More than half of the ecommerce leaders we surveyed said management complexity and cross-cloud security were top challenges, while achieving visibility across cloud data centres was a problem for 44%. A similar proportion struggled to manage compliance and governance, and controlling costs was also an issue for 41%.
Consequently, ecommerce IT leaders are seeking solutions that provide control and visibility. 60% cited centralised management and analytics as a key requirement for successful multi-cloud adoption. Consistent application delivery and security came a close second, while 46% sought efficient automation.
Alongside these practical considerations, ecommerce IT leaders are keeping a close eye on cost control; 81% said cost savings were the primary motivation for investing in new technology. This underlines that the move to multi-cloud must not incur additional management costs.
Adopting a polynimbus approach
As ecommerce companies continue their journey to the cloud, there’s no doubt that focus is needed to resolve the identified challenges and ensure that they gain all the benefits of multi-cloud flexibility, without losing control and visibility over critical elements of the environment.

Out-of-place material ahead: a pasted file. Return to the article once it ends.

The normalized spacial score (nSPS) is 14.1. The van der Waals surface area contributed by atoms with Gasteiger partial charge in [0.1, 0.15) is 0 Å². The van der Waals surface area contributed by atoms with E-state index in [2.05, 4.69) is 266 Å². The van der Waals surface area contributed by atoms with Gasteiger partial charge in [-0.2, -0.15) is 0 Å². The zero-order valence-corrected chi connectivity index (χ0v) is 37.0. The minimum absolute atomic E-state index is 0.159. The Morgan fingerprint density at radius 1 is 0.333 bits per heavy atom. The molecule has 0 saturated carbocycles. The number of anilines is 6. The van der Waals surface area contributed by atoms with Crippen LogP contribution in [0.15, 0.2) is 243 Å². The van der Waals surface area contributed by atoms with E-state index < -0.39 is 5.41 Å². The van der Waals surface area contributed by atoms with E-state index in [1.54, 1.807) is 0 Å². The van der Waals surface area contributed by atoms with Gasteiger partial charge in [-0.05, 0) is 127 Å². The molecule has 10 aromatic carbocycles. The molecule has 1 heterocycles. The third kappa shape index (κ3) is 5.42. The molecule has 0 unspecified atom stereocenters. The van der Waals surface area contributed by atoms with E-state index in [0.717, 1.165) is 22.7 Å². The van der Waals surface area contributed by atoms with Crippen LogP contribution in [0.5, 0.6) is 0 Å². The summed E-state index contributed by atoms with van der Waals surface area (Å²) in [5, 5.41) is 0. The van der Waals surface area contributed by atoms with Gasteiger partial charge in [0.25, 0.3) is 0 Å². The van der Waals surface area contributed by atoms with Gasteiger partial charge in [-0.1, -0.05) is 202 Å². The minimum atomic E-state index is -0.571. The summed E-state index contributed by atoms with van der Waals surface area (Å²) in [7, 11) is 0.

Here, a polynimbus approach to application delivery helps simplify management and automate operations in multi-cloud deployments. It also centralises security policy enforcement, helping organisations answer governance and compliance demands.
Implementing an application delivery controller (ADC) into a multi-cloud environment ensures that features, services and security are consistent across multiple cloud environments and means organisations can choose the cloud providers that deliver the specific tools and benefits they need, without adding to the management burden.
In turn, this means they can better protect against security threats and increase performance and availability to protect customers and brand reputation. This should be a priority as ecommerce companies prepare to capture their share of the retail market opportunity that lies ahead.